He felt someone shaking him, saying something, but it sounded like they were talking to him from far away. He was shaken harder, and recognized his mother’s voice asking if he was all right. He broke eye contact with the man in black. The room came back into focus and his hearing cleared. He looked at his mother and blinked rapidly, then shook his head yes. His heart had begun to beat rapidly again, and he felt a fear so strong it was almost overwhelming. He felt sweat trickling down the back of his neck, and his body shook involuntarily. His mother, alarmed by his behavior, bent over and picked him up, carrying him rapidly past the man in black and out of the bedroom. He had his face buried in her shoulder so he couldn’t see the man as they passed him. As his mother hurried down the hallway, he looked up and saw the man in black slowly closing the door. Just before the door closed, the man looked directly at him and winked.
Nico frantically searched through the papers on his desk for the blank final exam. Damn, he thought, where did I put it? In his haste, several sheets fell to the floor. He bent over to pick them up and saw the exam he was looking for laying on top of the pile. I have GOT to get more organized. His office was no more than a cubicle. It was eight feet wide and ten feet deep and in that space Nico had crammed a large antique wooden desk and desk chair, a small table placed next to the desk for his computer monitor and printer, and a folding chair on each side of the door. Any empty space was cluttered with boxes full of papers and notes, including rough drafts of lectures and research papers. The two folding chairs were piled high with books. The walls had been painted yellow, and the ceiling gray. There was no air conditioning and a small electric fan perched on top of the pile of books on the chair closest to the desk whirred softly, moving the hot air around the room. Though the room was cluttered and untidy, it was dust free and clean.
He grabbed his jacket, and with the American History exam in hand, rushed out from his office, heading for the college’s media center to have copies made for his class in the morning.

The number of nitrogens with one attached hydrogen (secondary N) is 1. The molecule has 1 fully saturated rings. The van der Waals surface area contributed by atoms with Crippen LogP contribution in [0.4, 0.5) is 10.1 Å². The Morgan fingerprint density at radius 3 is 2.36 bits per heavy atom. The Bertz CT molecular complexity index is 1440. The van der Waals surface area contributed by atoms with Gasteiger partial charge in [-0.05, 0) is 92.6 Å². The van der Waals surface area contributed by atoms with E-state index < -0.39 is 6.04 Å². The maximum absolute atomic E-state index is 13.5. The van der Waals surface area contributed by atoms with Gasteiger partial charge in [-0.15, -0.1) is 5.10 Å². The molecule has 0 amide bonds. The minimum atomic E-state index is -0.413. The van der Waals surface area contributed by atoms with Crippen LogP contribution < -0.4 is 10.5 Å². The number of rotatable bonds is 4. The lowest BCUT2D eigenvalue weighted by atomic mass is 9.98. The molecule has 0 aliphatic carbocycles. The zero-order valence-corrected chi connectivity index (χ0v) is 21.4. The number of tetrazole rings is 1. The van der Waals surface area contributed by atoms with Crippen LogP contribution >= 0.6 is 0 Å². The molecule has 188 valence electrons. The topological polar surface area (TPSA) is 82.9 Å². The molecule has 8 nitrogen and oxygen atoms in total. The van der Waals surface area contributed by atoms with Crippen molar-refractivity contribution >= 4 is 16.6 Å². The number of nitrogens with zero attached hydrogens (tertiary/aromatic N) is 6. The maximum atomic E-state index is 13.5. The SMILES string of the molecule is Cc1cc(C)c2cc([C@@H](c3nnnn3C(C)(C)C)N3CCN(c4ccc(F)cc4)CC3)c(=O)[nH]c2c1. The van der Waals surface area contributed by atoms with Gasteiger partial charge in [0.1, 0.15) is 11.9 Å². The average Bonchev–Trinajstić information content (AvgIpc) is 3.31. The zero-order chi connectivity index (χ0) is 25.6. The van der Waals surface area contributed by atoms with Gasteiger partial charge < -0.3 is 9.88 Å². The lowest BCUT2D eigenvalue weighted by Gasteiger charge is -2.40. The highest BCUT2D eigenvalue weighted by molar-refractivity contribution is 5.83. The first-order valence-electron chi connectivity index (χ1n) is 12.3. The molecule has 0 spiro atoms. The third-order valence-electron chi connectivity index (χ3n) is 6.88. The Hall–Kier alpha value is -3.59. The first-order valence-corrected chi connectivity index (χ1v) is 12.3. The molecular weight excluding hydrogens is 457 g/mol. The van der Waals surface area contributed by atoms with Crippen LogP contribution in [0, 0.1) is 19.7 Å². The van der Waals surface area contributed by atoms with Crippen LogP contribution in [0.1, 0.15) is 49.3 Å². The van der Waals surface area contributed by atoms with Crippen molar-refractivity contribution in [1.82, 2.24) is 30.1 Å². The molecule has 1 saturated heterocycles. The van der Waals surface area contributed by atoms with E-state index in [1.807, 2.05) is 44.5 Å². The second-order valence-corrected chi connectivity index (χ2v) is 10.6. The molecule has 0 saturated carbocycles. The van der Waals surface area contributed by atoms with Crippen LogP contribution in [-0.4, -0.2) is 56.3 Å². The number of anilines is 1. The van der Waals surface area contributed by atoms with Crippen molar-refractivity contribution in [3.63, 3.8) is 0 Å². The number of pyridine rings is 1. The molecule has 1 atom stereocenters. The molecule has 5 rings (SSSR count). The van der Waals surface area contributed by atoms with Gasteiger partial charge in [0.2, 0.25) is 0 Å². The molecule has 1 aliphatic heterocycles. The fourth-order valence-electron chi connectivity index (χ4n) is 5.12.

Nico Guardino was well thought of at the university where, at age twenty-seven, he was the youngest tenured professor. He spent the greater part of every day at the university, often arriving by six-thirty in the morning and not leaving before seven or eight in the evening. He would use the quiet morning time to prepare for that day’s lectures, and in the evening, after everyone else was gone, it was his time to relax in his office, turn the radio on low and work on the articles he wrote for the history department’s weekly newsletter or do his research for his lessons.
He spent little time at his small one bedroom apartment five blocks from the campus. To him, it was only the place where he kept his clothes, slept, and showered. He almost always ate at the campus cafeteria, unless one of his colleagues invited him over for dinner. His apartment was just as cluttered as his office, with books and boxes of papers scattered everywhere. His clean clothes covered the small couch in the living room, and a small television sat on one of his end tables placed against the opposite wall. He watched little T.V., preferring to read or work on his notes and papers. He had very few dates, being totally wrapped up in his career.
That was not to say that he was not attracted to the fairer sex, and they to him. At five foot eleven and a hundred ninety pounds, with his curly black hair and blue eyes he would turn their heads when he walked by. He exuded a boyish charm, though his naivety was apparent during casual conversations. He dressed for comfort more than style, preferring jeans to slacks, and casual shirts, un-buttoned over colored t-shirts, to dress shirts and ties. The look fit him and only made him more attractive, though casual probably wasn’t the proper term for his dress. “Rumpled” fit better.
He had no steady girlfriend, and hadn’t for a number of years. When he did go on a date, he always seemed to steer the conversation to his job, which was the reason he rarely had a second date with the same woman. The women he dated would always stay friends with him after they stopped seeing each other, as he was handsome and charming, and seemed so innocent and naïve.